To add insult to injury, a week after AG Holder announced the feds weren't going to bust medical marijuana dispensaries any more, the DEA raided a dispensary in California today. They refuse to say on what grounds the raid was conducted but it's telling that no arrests were made.

This all on top of the current wrongheaded plan to escalate law enforcement on the border and equip Mexico with more weaponry to fight the drug cartels. One can only conclude the administration is establishing their drug warrior creds and has no interest in even listening to cogent arguments on a new common sense approach to drug policy. I suppose I didn't expect any better, but nonetheless, it's a bitter disappointment to see the change president reject any change whatsoever to failed policies of the past.

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Semi-liveblogging Obama's town hall

I'm watching the live town hall. Not impressed with these answers. Shorter answer on why we can't have single payer health insurance. The insurance industry is too big and powerful to fight. We can't cut them out of the deal.

On legalizing marijuana, one of the most popular questions, he mocked the respondents, implying they were just stoned hippies and just said flat out no, he doesn't think legalizing a multibillion dollar underground industry will help grow the economy. Translation: Prohibitionists' lobbies are too powerful to fight. Gah.

So far the questions are much better than the answers. Which is an improvement over the presser the other night. So there's that...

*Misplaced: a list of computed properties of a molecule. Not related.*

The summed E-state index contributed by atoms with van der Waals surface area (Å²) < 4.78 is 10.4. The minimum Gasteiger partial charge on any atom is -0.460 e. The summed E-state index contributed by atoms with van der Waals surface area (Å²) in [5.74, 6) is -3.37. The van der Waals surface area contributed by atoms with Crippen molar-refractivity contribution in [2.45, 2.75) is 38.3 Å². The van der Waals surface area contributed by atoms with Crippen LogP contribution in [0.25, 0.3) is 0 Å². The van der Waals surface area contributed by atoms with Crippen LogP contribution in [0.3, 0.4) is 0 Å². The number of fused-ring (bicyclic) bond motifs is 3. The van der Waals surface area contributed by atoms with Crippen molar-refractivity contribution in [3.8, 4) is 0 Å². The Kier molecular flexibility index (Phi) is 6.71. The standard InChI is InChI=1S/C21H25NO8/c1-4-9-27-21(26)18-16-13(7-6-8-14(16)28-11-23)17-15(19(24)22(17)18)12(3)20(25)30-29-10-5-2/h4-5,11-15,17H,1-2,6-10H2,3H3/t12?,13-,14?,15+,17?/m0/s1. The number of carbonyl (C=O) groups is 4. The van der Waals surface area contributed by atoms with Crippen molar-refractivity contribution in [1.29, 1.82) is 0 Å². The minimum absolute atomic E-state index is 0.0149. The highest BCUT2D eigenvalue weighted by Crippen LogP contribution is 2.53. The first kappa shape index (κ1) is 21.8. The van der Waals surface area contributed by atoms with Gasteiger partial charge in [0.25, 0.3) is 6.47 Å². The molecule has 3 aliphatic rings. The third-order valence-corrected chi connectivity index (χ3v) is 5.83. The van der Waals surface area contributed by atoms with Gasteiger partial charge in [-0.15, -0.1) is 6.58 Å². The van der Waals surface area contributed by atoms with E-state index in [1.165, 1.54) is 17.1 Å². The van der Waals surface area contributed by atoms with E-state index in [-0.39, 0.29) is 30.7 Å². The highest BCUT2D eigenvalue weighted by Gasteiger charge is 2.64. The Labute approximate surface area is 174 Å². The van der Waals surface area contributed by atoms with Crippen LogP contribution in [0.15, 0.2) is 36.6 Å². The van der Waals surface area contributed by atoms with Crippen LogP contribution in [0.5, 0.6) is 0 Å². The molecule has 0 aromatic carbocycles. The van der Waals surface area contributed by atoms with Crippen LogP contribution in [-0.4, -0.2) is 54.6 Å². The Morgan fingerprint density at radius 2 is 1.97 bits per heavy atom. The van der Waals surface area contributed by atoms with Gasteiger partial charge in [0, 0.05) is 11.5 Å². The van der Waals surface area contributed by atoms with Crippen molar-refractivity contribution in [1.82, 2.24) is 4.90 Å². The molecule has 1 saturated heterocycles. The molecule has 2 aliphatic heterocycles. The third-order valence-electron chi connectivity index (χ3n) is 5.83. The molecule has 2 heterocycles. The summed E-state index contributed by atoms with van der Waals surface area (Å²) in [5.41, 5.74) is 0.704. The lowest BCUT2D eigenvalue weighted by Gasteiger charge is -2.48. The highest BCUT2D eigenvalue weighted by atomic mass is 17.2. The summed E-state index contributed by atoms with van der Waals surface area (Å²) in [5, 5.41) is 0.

Update: Answer on military procurement pretty good. Shorter: We're not going to just hand over money to Halliburton and the other big contractors anymore. Maybe give smaller contractors a chance to bid. Be interesting to see if that comes true.

Gives some strokes to the importance of nurses in medicine. Nice. They are under-rated and over looked way too often.

Education: Getting rid of inept teachers not going to play well with the teachers' unions.

Obama lucks out. Last Q from a young guy about pre-exiting conditions coverage. Plays right into his current narrative.

The one thing that stands out on the whole meeting is that Obama plays better when he's answering person to person in the room. He wins over the crowd with his charm. Well except for the guy who didn't get his Q on air. Obama talking to him privately as the meeting ends. He looks pissed.